Right now, I have 40 Of Mice and Men essays to read and respond to on Google Classroom. I know that there are 2-3 that aren’t ready yet: they don’t follow directions, have major issues with writing, or have some problematic ideas. But they’re done. They’re turned in. A week ago, I might not have responded to these until the students came to extra help. And if they don’t come to extra help, the essay might hang in a grading limbo.
Failure is a natural part of the learning process. We don’t always know the answers and have to struggle productively through failure to achieve real learning and growth. But our schools aren’t made for failure. How do we balance the world of grading and standards with a culture of risk taking, innovation, and intellectual failure? As a teacher, it’s a challenge to deal with any failure, and even more so to determine the reasons behind it. Failure as the first attempt in learning is a great thing, but how can we be sure about the difference between that failure and failure from effort, care, or completion. And how should we respond differently? Or should we?
These are some of the questions and issues I’ve grappled over the past few years as my policies and philosophy on student failure and revision has evolved. In short, I’ve tried to emphasize the learning process over the product by focusing on peer and self editing, reflection, and growth. Students can revise any and all work, earn the highest grade possible, and demonstrate their best learning--but only after coming to extra help.
Overall, this policy has led to more and more students coming to extra help and showing real growth in what they know and what they can do. But if a student doesn’t turn in work, doesn’t come to extra help, or doesn’t meet the basic requirements, they do not earn credit. Overall, I like this policy and have found it effective. Students are doing more, have more ownership over their learning, and are more accountable, too. But what happens to those students who don’t turn in, show their learning, or have that growth?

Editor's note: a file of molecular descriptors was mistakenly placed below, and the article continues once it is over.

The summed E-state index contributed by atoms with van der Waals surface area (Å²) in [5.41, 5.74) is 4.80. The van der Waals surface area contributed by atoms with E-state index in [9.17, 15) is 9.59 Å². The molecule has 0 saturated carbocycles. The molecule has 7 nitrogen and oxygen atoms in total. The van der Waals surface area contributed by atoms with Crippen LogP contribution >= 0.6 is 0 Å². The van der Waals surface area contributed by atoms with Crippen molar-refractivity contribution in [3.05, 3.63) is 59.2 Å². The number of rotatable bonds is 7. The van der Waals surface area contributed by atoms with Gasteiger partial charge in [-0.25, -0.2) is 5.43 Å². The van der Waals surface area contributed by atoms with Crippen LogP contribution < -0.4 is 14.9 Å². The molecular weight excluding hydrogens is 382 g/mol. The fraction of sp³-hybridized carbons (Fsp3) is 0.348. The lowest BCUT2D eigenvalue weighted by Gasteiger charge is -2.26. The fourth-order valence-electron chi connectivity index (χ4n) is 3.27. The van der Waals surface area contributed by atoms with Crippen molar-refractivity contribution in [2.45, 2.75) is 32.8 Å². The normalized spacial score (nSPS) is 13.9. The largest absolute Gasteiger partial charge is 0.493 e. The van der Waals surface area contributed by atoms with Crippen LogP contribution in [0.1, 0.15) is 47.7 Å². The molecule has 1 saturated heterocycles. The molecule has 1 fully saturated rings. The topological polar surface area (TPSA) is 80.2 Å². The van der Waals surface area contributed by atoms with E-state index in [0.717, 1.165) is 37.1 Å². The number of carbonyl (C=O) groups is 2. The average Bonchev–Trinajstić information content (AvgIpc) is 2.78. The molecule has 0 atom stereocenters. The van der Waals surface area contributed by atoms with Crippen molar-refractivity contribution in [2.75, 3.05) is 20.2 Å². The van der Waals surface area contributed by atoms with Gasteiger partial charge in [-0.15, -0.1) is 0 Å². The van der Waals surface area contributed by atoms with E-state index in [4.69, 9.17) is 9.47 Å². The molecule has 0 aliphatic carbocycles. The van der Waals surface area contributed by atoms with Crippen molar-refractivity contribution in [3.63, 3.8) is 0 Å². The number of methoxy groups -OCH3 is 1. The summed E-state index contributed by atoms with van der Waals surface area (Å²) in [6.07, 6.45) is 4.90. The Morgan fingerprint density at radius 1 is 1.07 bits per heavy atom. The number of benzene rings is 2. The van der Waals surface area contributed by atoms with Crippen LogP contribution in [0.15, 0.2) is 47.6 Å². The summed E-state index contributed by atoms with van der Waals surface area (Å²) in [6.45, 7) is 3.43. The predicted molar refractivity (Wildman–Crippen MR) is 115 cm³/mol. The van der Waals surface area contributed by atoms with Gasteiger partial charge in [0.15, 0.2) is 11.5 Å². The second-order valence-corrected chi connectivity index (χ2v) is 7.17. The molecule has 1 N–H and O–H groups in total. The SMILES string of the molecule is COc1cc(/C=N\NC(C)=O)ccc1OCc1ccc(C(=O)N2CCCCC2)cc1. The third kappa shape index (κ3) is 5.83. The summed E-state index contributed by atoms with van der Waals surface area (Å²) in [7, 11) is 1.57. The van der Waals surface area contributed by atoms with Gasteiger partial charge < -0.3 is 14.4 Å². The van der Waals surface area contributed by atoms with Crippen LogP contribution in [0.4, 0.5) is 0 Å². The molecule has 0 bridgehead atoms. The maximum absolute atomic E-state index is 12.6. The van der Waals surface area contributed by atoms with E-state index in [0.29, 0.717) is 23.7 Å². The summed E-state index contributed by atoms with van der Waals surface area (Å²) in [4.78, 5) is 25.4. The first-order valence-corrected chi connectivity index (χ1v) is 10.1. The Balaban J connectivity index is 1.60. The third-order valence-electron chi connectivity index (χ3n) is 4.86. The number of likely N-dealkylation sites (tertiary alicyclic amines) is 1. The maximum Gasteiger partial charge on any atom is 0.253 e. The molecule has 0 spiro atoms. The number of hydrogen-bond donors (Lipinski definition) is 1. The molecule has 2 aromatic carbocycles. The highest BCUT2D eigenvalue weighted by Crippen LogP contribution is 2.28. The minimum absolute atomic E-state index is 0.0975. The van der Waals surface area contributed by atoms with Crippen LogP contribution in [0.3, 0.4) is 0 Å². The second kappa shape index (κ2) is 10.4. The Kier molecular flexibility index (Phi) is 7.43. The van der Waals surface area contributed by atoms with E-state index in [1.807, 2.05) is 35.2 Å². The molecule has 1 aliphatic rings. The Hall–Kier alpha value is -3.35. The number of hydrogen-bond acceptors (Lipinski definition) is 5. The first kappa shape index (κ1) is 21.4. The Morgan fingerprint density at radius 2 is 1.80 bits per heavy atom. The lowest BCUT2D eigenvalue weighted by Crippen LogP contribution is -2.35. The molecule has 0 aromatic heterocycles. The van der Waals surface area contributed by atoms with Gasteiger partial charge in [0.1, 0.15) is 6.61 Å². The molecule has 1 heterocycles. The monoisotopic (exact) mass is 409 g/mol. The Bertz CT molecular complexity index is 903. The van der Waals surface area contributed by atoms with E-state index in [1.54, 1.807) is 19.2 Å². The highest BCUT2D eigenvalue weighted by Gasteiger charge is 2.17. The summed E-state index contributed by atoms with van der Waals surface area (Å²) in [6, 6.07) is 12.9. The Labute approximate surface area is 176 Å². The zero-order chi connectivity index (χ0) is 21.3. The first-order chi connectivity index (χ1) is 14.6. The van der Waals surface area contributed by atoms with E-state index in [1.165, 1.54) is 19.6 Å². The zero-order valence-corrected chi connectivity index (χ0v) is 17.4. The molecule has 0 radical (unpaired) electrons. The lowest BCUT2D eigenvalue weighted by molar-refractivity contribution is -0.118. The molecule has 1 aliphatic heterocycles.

#LHRICTLI Responds to Failure
Last week, I had the pleasure of attending my local technology conference, LHRIC’s Tech Expo. The event featured around thirty presentations from local educators sharing their best practices and challenges. The keynotes for they day were Kevin Brookhouser and James Sanders, and I was so excited to learn from them. Throughout their keynotes and the day’s sessions the topic of failure came up again and again. I’ll share some keynote highlights through participants’ Tweets below.
Kevin spoke about failure in #20time projects, discussing our need to create and iterate. Failure is a natural part of the learning process. James spoke about his own failures in the classroom, all of which he learned and grew from. Without embracing failure, #BreakoutEDU would not exist.
These conversations led me back to my questions above: how can we embrace failure in our classrooms? And not just in the big philosophical idea, but in our day-to-day practice as classroom teachers?
Failure is an Option
“Failure is an option. Failure to turn in is not.” Kevin Brookhouser shared this idea in his keynote, which was complemented by James Sander sharing, “Done is better than perfect.”
These ideas are so antithetical to our traditional education system; I’ve heard them a million times but still need to write this post to process them. I’m all for embracing failure and helping student improve and grow through the learning that’s “done” but how do we overcome the challenge of failure to turn in? How do we create a culture of learning where students aren’t missing assignments, or where teachers aren’t okay with the idea of failure to turn in? And how do we hold everyone accountable to that new world?
I believe in these ideas but am stuck on how to move forward with them in the schools that exist today. If nothing else, Kevin and James motivated me to rethink that response and to celebrate the work that’s turned in, but is that enough? I’m not looking for perfect--but still struggle with the massive leaps between turned in, done, and successful work.
In the end, though, it’s conversations like these that lead to purposeful growth and evolution in our practices, teaching, and learning. I appreciate these ideas for my students and wonder if in five years, I’ll look back on this as my own failure in learning and growth. Until then, help me to help my students by commenting or responding on Twitter with your ideas on failure.
How should teachers respond to failure? How should we respond differently to failure from failure to turn in? And how can we overcome the failure to turn in so that we can truly embrace meaningful failure? Please share your thoughts in the comments or on Twitter @MrSchoenbart.
cross posted at www.aschoenbart.com
Adam Schoenbart is a high school English teacher, Google Education Trainer, and EdD candidate in Educational Leadership. He teaches grades 10-12 in a 1:1 Chromebook classroom at Ossining High School in Westchester County, NY and received the 2014 LHRIC Teacher Pioneer Award for innovative uses of technology that change teaching and learning. Read more at The SchoenBlog and connect on Twitter @MrSchoenbart.